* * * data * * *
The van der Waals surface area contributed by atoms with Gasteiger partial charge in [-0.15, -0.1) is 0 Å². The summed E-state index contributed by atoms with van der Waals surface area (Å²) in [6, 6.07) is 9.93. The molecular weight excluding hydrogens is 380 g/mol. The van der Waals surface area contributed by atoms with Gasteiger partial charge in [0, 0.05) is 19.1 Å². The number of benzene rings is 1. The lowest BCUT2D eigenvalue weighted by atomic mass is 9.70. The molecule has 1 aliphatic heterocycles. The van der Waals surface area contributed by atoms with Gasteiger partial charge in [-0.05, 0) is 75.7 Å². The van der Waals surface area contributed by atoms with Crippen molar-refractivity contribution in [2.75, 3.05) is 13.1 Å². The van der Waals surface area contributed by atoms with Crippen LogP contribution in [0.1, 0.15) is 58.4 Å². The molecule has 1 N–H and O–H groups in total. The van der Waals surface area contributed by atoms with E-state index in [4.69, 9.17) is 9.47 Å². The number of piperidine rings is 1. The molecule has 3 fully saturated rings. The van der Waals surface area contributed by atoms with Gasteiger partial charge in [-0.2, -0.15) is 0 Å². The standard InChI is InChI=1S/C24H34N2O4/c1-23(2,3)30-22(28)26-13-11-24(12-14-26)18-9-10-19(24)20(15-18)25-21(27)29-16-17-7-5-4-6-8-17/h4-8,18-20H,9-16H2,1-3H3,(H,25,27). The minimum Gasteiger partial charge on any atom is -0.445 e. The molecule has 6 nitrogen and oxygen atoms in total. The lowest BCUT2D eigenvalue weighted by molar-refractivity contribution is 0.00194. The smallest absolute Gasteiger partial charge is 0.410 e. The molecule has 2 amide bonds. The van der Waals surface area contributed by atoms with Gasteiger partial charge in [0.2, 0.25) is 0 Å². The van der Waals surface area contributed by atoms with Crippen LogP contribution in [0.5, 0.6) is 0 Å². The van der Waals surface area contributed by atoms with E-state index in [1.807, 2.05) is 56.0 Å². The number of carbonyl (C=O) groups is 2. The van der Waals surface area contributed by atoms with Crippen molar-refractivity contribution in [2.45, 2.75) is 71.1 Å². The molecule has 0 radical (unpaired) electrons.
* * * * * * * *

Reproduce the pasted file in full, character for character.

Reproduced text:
The van der Waals surface area contributed by atoms with Gasteiger partial charge in [-0.15, -0.1) is 0 Å². The summed E-state index contributed by atoms with van der Waals surface area (Å²) in [6, 6.07) is 9.93. The molecular weight excluding hydrogens is 380 g/mol. The van der Waals surface area contributed by atoms with Gasteiger partial charge in [0, 0.05) is 19.1 Å². The number of benzene rings is 1. The lowest BCUT2D eigenvalue weighted by atomic mass is 9.70. The molecule has 1 aliphatic heterocycles. The van der Waals surface area contributed by atoms with Gasteiger partial charge in [-0.05, 0) is 75.7 Å². The van der Waals surface area contributed by atoms with Crippen molar-refractivity contribution in [2.75, 3.05) is 13.1 Å². The van der Waals surface area contributed by atoms with Crippen LogP contribution in [0.1, 0.15) is 58.4 Å². The molecule has 1 N–H and O–H groups in total. The van der Waals surface area contributed by atoms with E-state index in [4.69, 9.17) is 9.47 Å². The number of piperidine rings is 1. The molecule has 3 fully saturated rings. The van der Waals surface area contributed by atoms with Gasteiger partial charge in [-0.2, -0.15) is 0 Å². The standard InChI is InChI=1S/C24H34N2O4/c1-23(2,3)30-22(28)26-13-11-24(12-14-26)18-9-10-19(24)20(15-18)25-21(27)29-16-17-7-5-4-6-8-17/h4-8,18-20H,9-16H2,1-3H3,(H,25,27). The minimum Gasteiger partial charge on any atom is -0.445 e. The molecule has 6 nitrogen and oxygen atoms in total. The lowest BCUT2D eigenvalue weighted by molar-refractivity contribution is 0.00194. The smallest absolute Gasteiger partial charge is 0.410 e. The molecule has 2 amide bonds. The van der Waals surface area contributed by atoms with Gasteiger partial charge in [0.2, 0.25) is 0 Å². The van der Waals surface area contributed by atoms with Crippen LogP contribution in [0.5, 0.6) is 0 Å². The van der Waals surface area contributed by atoms with E-state index in [1.807, 2.05) is 56.0 Å². The number of carbonyl (C=O) groups is 2. The van der Waals surface area contributed by atoms with Crippen molar-refractivity contribution in [2.45, 2.75) is 71.1 Å². The molecule has 0 radical (unpaired) electrons.